It includes thanksgiving for the day now coming to an end and
God’s protection for the evening.
In the Orthodox Church the liturgical day begins in the
evening with the setting of the sun. One the great themes of
Vespers is the coming of Christ, the Light to dispel the
darkness. The coming of evening darkness reminds us of the
darkness of sin and death. In that darkness Jesus is praised as
“the gladsome light of the holy glory of the Immortal
Father” and “a light for revelation to the
Gentiles.” Vesper services are offered daily in monasteries
and usually only on Saturday evenings in some parishes. Orthodox
Christians daily may offer evening prayers in private by praying
the Psalter and the other Vesper prayers at home. It should be
noted in the Greek Orthodox tradition on a parish level Vespers
are held in the evenings, Matins-Orthros service held in the
mornings, followed by the Doxology and the Divine Liturgy.
O Gladsome Light
O Gladsome Light of the holy glory of the Immortal,
Heavenly, Holy Father: Blessed Jesus Christ!
Now that we have come to the setting of the sun,
and see the light of evening,
we praise God, Father, Son and Holy Spirit.
For it is right at all times to worship you with voices of praise,
O Son of God and Giver of life.
Therefore all the world glorifies You!
-From the Prayers of Vespers
The artoklasia service held at the end of Vespers or at the
end of Matins, or even at the end of the Liturgy. Five round
loaves of bread are offered by individual faithful as a sign of
devotion for personal or family anniversaries such as name days
and other occasions bearing close connection with the experience
of the Orthodox. The five loaves are reminiscent of the five
loaves that Jesus Christ blessed in the desert by which five
thousand of His bearers were fed. The artoklasia also symbolizes
and brings into practice the Agape meals of the very early
Christian communities. Then, after the faithful received the Body
and Blood of Christ, they would gather in a common meal, thus
signifying the brotherly association established between them by
their common faith and by their receiving the same sacramental
Lord. Also, the Agape meals served a charitable purpose by
providing meals to the poorer from among them.
The significance behind the Orthodox artoklasia includes also
the fact that, among the Orthodox, bread continues to be highly
valued not only as a basic food but also as the supreme symbol of
the Body of Christ; for it is the bread which changed by
consecration in the Liturgy into the Body of Christ. Christ has
been repeatedly designated as the Bread of Life, and also as
‘the Bread which came from heaven.’ Bread does also
symbolize the Church of Christ, which has spread all over
“as the wheat on the mountains and which was gathered by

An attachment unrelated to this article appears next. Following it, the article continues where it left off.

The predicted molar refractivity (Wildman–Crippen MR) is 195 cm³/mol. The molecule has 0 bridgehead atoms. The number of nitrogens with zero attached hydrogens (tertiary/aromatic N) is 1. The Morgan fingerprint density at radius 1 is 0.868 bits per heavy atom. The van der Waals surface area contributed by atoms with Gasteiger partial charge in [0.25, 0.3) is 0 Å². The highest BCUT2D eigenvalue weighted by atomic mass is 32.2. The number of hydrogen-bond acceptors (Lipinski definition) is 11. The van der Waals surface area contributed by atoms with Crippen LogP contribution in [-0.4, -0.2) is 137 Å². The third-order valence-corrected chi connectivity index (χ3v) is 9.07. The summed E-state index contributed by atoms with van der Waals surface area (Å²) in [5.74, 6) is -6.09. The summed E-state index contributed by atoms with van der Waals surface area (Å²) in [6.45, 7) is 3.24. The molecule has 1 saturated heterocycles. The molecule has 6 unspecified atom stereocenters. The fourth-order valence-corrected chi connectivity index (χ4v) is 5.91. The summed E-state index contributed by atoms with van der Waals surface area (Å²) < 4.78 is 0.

Christ into one body’. (see DIDACHE.) Thus, bread has been
given a mystical meaning according to which it constitutes the
essence of the spiritual life of the Christian.
The hour of midnight was designated as a time for prayer for
three reasons. First, the Jewish people were led out of Egypt at
midnight (Exodus 12:29). In remembrance of this even, the Messiah
at the time of Jesus was expected to come at midnight. This
expectation was fulfilled when Jesus was resurrected in the early
morning while it was still dark (Matthew 28:1). Midnight also
became associated in early Christian thought with the hour of the
Second Coming of Jesus (Mark 13:35). He was expected to come
“as a thief in the night” (I Thessalonians 5:2,4).
See Matthew 25:6 and Mark 13:35. This hour of prayer is kept
today only in certain monasteries where monks rise at midnight,
as if from the grave of death, to meet the risen Lord in prayer.
The prayers offered at this hour remember those who have died in
Christ and also invoke God’s mercy upon us for the coming
judgment. Although we do not live in monasteries, we may use
midnight as an hour of prayer if we happen to waken during the
night. Instead of counting sheep, we can use the time to speak
and pray to the Shepherd of our souls.
O Lord our God, through your Holy Spirit
You gave us an example in David,
Inspiring him to sing psalms and
even at this hour of the night to say:
‘At midnight I rise to give you thanks for your righteous laws’;
make us worthy to offer you from the bottom of our hearts
our grateful confession of faith;
in your goodness look with compassion on our wretched state
and at your dreadful day of judgment
let us too be like the faithful and wise servants;
we ask it through the mediation of the holy Mother of God and
all your saints –
From the Prayers of the Midnight Office
Matins (Gr. Orthros)
This is a morning service that can be heard by it self or be
followed by the Liturgy on Sundays and other feast days. It
begins with the reading of the well known Six-Psalms
(Exaspsalmos), includes the reading of a Matins Gospel and hymns
pertaining to the day, and ends with the small Doxology (if not
to be followed by the Liturgy), or by great Doxology if the
Liturgy is to follow. When Matins is celebrated on Sunday morning
hymns are sung for the Resurrection of our Lord.